Ian Hodgson elaborates upon the release rationale for this unseasonal excursion:
"... it’s the sister release to The Most Unusual Cat in the Village ... I’d written a lot of additional music / musicke / mew-sicke for that album with the intention of releasing it at some stage. While I was putting up the final promo image for that LP, which consisted of a phantom figure marching down an empty street in town... I instantly visualised the aesthetic for a sister album which more-or-less wrote itself / congealed there and then.
"The main image I had was of a giant phantom catwalk circling around a clock tower in the dead centre of an empty town shrouded in green mist. While this was going on, the accompanying music would be drifting in from different locations all at slightly varying points in time. So a harpsichord would be playing 100 feet away in a street below, whilst a drum kit played from the top of a multi story carpark. You would be completely stationary, whilst the music moved around, continually out of phase. I wanted something that was stately, magisterial and completely knackered. The experience is sluggish (‘Is it day?’) and disorientating, and much like drowsy wasps in the Spring could turn nasty at any moment.
"This Catwalk idea provided the structure for the album, and I composed 'Catwalk of the Phantom Baroque' and then arranged the other tracks into a narrative accordingly. The first track 'Summoning Up an Immaculate Ancestor', almost made it onto The Most Unusual Cat LP because it has (certainly for MWC) a pretty unusual sound but I think it works exactly right as the starter in the context of this LP ~ coaxing things out of a mirror for a supernatural fashion show but forgetting to close the doorway.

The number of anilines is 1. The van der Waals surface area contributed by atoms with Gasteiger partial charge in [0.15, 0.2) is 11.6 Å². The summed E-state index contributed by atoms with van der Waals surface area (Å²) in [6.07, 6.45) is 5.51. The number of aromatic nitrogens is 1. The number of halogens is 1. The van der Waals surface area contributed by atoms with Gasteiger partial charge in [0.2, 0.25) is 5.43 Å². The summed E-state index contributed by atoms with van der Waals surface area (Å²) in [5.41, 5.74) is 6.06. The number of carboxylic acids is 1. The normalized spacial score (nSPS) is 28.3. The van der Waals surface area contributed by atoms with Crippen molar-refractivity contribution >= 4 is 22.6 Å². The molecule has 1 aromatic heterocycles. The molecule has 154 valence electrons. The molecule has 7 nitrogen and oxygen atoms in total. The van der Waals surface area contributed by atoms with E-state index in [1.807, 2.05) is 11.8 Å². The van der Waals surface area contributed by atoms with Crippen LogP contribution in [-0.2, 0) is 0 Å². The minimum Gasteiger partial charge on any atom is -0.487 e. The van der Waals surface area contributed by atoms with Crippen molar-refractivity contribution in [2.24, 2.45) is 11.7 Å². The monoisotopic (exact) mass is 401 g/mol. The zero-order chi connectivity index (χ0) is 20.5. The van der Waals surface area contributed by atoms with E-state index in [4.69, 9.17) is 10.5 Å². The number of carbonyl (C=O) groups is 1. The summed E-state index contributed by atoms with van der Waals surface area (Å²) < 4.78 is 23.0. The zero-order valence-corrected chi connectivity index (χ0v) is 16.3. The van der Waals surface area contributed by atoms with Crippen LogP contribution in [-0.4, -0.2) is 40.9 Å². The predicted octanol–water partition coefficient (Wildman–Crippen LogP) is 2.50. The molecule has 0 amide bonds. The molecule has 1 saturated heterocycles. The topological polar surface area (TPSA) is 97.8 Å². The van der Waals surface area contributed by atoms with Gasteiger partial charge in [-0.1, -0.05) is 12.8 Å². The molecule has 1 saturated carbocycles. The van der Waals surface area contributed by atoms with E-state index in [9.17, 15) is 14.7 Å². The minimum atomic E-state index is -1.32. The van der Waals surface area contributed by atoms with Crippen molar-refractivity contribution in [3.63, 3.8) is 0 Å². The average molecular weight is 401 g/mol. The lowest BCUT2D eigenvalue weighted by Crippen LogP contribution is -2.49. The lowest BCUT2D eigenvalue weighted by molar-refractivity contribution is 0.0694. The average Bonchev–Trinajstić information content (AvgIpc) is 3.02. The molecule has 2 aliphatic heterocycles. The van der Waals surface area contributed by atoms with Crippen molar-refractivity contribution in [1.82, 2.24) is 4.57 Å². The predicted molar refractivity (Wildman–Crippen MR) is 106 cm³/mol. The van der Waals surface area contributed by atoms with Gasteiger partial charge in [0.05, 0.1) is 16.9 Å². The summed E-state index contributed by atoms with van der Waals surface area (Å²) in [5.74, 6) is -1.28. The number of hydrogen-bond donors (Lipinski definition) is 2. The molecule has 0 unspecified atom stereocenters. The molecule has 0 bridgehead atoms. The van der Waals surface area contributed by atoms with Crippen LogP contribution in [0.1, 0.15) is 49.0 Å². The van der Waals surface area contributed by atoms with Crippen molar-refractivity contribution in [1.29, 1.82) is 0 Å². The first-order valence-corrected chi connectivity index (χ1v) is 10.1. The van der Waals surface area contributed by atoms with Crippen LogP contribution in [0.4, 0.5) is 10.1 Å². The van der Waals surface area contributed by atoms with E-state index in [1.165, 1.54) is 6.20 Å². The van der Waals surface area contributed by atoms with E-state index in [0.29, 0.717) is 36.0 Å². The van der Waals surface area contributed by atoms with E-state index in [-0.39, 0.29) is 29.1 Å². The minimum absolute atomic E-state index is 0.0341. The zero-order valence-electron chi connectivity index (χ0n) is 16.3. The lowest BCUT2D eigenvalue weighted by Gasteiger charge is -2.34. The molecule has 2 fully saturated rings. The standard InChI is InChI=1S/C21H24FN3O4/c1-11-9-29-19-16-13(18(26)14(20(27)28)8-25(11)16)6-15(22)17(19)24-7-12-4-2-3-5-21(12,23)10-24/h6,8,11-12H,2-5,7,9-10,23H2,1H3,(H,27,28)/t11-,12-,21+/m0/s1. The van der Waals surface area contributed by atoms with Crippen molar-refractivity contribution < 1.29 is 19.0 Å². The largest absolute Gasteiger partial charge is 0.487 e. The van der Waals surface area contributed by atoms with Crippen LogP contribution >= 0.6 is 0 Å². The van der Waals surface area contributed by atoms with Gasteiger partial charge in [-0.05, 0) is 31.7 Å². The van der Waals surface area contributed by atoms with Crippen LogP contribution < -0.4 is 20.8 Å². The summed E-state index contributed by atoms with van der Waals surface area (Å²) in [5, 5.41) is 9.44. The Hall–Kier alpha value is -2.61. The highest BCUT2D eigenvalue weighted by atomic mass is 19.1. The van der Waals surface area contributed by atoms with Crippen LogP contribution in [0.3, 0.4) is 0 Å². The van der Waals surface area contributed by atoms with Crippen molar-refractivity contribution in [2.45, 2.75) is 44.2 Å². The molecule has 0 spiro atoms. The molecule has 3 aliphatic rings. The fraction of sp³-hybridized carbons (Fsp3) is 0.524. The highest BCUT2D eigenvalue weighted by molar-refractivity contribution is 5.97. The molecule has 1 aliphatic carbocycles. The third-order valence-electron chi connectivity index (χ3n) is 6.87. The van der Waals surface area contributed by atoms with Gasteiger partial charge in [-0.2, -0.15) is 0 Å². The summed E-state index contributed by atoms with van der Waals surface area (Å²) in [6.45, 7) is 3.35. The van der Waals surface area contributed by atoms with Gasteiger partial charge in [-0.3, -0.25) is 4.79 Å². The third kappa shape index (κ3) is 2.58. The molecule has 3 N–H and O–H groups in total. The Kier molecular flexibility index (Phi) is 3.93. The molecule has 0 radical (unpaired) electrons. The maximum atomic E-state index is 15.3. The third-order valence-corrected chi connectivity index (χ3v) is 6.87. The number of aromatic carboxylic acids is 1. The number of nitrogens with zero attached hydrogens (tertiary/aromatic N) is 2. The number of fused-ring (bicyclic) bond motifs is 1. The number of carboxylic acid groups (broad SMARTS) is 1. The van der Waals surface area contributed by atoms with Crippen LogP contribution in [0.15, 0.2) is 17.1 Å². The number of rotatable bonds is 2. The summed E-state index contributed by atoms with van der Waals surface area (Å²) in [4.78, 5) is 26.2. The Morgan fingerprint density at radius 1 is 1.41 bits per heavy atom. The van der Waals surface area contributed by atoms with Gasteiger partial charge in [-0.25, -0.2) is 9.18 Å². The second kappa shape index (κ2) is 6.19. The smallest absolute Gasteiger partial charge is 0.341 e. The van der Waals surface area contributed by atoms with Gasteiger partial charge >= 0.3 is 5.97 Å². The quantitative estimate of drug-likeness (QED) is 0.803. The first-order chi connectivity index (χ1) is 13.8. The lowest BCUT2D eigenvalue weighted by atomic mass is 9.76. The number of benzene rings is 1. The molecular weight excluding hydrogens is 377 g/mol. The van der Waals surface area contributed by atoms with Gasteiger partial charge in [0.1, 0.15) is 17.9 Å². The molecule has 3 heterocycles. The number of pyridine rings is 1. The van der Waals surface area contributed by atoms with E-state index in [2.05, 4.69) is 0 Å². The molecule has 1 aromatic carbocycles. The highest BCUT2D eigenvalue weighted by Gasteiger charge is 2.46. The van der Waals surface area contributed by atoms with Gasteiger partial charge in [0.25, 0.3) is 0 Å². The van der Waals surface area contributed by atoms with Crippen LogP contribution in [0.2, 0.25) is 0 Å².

"In my mind 'Summoning Up an Immaculate Ancestor' is classified as Sludge-Rock, but that doesn’t seem to be an actual genre and online seems to suggest Dinosaur Jr which is not what I was after. Maybe Slush Rock is closer? Music where everything has melted. That detuned repeated riff is what I imagine Sleep to sound like... Maybe something like James Plotkin’s 'Joy of Disease' which is a perennial favourite is closer and certainly an influence ~ 'Catwalk of the Phantom Baroque' ended up (because of the ultra-sloth pacing) sounding to me a bit like Bohren and Der Club of Gore ~ 'Empty Door in the Eye of the Sun' has a cavernous cathedral-ish reverb, that while initially dolloped on to coax out a tiny vocal sample (like a potters wheel) does provide definite goth ambience. The ‘Sunken Techno’ bit made me think of the 1999 Sturm LP ~ s one of my all time favourite records.
"The beginning of 'Everything Eventually Goes Completely Grey' has someone saying ‘I met a ghost’ over a warped Carnival of Souls style organ, and the end of has a bit of a Thomas Köner vibe. TK on a budget anyway. I sort of see it as everything dissolving into a washing sea tide of grey mist ~ a collapsing aftermath after you’ve escaped.
"Perhaps the main thing I like (and wanted) about this album is that (so far) it doesn’t seem to settle. Perhaps someone listening will immediately go ‘oh it sounds just like such-and-such’ which of course it may well do, but when I first received the test pressings I was amusingly puzzled + pleasingly disorientated with the results, as if the ‘off-season’ compositional time frame and condensed gestation time has conjured up something enjoyably unfamiliar and slightly out of control, and that feeling hasn’t yet gone away. "